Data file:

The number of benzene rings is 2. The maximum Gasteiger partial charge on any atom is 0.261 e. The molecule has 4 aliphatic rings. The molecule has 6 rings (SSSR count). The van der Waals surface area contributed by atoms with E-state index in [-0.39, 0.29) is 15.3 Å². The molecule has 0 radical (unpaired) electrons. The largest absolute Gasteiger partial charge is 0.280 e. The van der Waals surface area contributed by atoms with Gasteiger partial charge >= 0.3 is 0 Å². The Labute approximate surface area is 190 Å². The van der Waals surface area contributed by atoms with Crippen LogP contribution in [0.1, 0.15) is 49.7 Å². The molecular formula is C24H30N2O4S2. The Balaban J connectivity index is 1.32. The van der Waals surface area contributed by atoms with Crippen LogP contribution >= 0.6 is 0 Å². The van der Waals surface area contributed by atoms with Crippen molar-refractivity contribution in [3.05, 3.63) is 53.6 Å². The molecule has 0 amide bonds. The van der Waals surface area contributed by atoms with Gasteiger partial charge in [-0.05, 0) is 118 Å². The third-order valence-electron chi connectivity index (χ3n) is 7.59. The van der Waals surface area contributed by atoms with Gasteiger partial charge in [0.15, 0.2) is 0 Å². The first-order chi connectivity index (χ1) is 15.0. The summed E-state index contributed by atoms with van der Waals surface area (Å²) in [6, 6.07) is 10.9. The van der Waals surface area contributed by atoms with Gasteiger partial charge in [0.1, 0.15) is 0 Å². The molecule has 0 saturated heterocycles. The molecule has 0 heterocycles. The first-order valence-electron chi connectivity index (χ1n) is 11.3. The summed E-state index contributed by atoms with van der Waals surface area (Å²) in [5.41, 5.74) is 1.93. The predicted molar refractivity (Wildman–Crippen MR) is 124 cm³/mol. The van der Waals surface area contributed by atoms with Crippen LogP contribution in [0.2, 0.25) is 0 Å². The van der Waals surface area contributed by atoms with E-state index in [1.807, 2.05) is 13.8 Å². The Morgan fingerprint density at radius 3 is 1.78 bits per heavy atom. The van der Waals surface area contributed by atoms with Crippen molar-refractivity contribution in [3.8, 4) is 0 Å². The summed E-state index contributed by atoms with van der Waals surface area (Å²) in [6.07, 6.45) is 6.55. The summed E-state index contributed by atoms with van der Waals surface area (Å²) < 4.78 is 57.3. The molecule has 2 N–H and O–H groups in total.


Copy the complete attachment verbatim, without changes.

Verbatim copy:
The number of benzene rings is 2. The maximum Gasteiger partial charge on any atom is 0.261 e. The molecule has 4 aliphatic rings. The molecule has 6 rings (SSSR count). The van der Waals surface area contributed by atoms with E-state index in [-0.39, 0.29) is 15.3 Å². The molecule has 0 radical (unpaired) electrons. The largest absolute Gasteiger partial charge is 0.280 e. The van der Waals surface area contributed by atoms with Gasteiger partial charge >= 0.3 is 0 Å². The Labute approximate surface area is 190 Å². The van der Waals surface area contributed by atoms with Crippen LogP contribution in [0.1, 0.15) is 49.7 Å². The molecular formula is C24H30N2O4S2. The Balaban J connectivity index is 1.32. The van der Waals surface area contributed by atoms with Crippen LogP contribution >= 0.6 is 0 Å². The van der Waals surface area contributed by atoms with Crippen molar-refractivity contribution in [3.05, 3.63) is 53.6 Å². The molecule has 0 amide bonds. The van der Waals surface area contributed by atoms with Gasteiger partial charge in [-0.05, 0) is 118 Å². The third-order valence-electron chi connectivity index (χ3n) is 7.59. The van der Waals surface area contributed by atoms with Gasteiger partial charge in [0.15, 0.2) is 0 Å². The first-order chi connectivity index (χ1) is 15.0. The summed E-state index contributed by atoms with van der Waals surface area (Å²) in [6, 6.07) is 10.9. The van der Waals surface area contributed by atoms with Gasteiger partial charge in [0.1, 0.15) is 0 Å². The molecule has 0 saturated heterocycles. The molecule has 0 heterocycles. The first-order valence-electron chi connectivity index (χ1n) is 11.3. The summed E-state index contributed by atoms with van der Waals surface area (Å²) in [5.41, 5.74) is 1.93. The predicted molar refractivity (Wildman–Crippen MR) is 124 cm³/mol. The van der Waals surface area contributed by atoms with Crippen LogP contribution in [0.2, 0.25) is 0 Å². The van der Waals surface area contributed by atoms with E-state index in [1.807, 2.05) is 13.8 Å². The Morgan fingerprint density at radius 3 is 1.78 bits per heavy atom. The van der Waals surface area contributed by atoms with Crippen molar-refractivity contribution in [3.8, 4) is 0 Å². The summed E-state index contributed by atoms with van der Waals surface area (Å²) in [6.07, 6.45) is 6.55. The summed E-state index contributed by atoms with van der Waals surface area (Å²) < 4.78 is 57.3. The molecule has 2 N–H and O–H groups in total.